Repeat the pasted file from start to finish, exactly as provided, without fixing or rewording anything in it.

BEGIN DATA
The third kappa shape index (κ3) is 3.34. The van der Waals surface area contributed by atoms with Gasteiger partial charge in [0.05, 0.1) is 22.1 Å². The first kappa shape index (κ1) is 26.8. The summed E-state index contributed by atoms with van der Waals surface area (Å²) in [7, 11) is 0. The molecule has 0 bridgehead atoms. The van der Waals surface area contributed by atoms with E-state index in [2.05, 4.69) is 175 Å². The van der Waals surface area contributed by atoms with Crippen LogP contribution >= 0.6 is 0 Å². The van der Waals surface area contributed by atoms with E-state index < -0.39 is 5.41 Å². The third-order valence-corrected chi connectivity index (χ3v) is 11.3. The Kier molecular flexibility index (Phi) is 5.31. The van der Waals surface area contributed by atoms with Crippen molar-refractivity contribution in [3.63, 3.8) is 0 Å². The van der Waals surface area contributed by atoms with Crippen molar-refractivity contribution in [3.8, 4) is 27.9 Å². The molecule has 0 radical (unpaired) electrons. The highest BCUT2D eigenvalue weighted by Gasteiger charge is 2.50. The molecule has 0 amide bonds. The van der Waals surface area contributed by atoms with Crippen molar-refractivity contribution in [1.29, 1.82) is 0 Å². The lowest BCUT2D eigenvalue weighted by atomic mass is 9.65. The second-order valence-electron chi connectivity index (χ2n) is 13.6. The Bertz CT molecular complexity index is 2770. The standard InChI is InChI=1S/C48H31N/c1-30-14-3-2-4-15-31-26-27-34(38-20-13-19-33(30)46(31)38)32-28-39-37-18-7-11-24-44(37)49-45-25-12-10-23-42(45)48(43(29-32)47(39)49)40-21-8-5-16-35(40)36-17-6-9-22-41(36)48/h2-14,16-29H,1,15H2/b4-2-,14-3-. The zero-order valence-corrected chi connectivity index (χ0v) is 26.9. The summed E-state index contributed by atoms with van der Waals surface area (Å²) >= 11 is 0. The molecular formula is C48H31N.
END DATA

The third kappa shape index (κ3) is 3.34. The van der Waals surface area contributed by atoms with Gasteiger partial charge in [0.05, 0.1) is 22.1 Å². The first kappa shape index (κ1) is 26.8. The summed E-state index contributed by atoms with van der Waals surface area (Å²) in [7, 11) is 0. The molecule has 0 bridgehead atoms. The van der Waals surface area contributed by atoms with E-state index in [2.05, 4.69) is 175 Å². The van der Waals surface area contributed by atoms with Crippen LogP contribution >= 0.6 is 0 Å². The van der Waals surface area contributed by atoms with E-state index < -0.39 is 5.41 Å². The third-order valence-corrected chi connectivity index (χ3v) is 11.3. The Kier molecular flexibility index (Phi) is 5.31. The van der Waals surface area contributed by atoms with Crippen molar-refractivity contribution in [3.63, 3.8) is 0 Å². The van der Waals surface area contributed by atoms with Crippen molar-refractivity contribution in [3.8, 4) is 27.9 Å². The molecule has 0 radical (unpaired) electrons. The highest BCUT2D eigenvalue weighted by Gasteiger charge is 2.50. The molecule has 0 amide bonds. The van der Waals surface area contributed by atoms with Crippen molar-refractivity contribution in [1.29, 1.82) is 0 Å². The lowest BCUT2D eigenvalue weighted by atomic mass is 9.65. The second-order valence-electron chi connectivity index (χ2n) is 13.6. The Bertz CT molecular complexity index is 2770. The standard InChI is InChI=1S/C48H31N/c1-30-14-3-2-4-15-31-26-27-34(38-20-13-19-33(30)46(31)38)32-28-39-37-18-7-11-24-44(37)49-45-25-12-10-23-42(45)48(43(29-32)47(39)49)40-21-8-5-16-35(40)36-17-6-9-22-41(36)48/h2-14,16-29H,1,15H2/b4-2-,14-3-. The zero-order valence-corrected chi connectivity index (χ0v) is 26.9. The summed E-state index contributed by atoms with van der Waals surface area (Å²) >= 11 is 0. The molecular formula is C48H31N.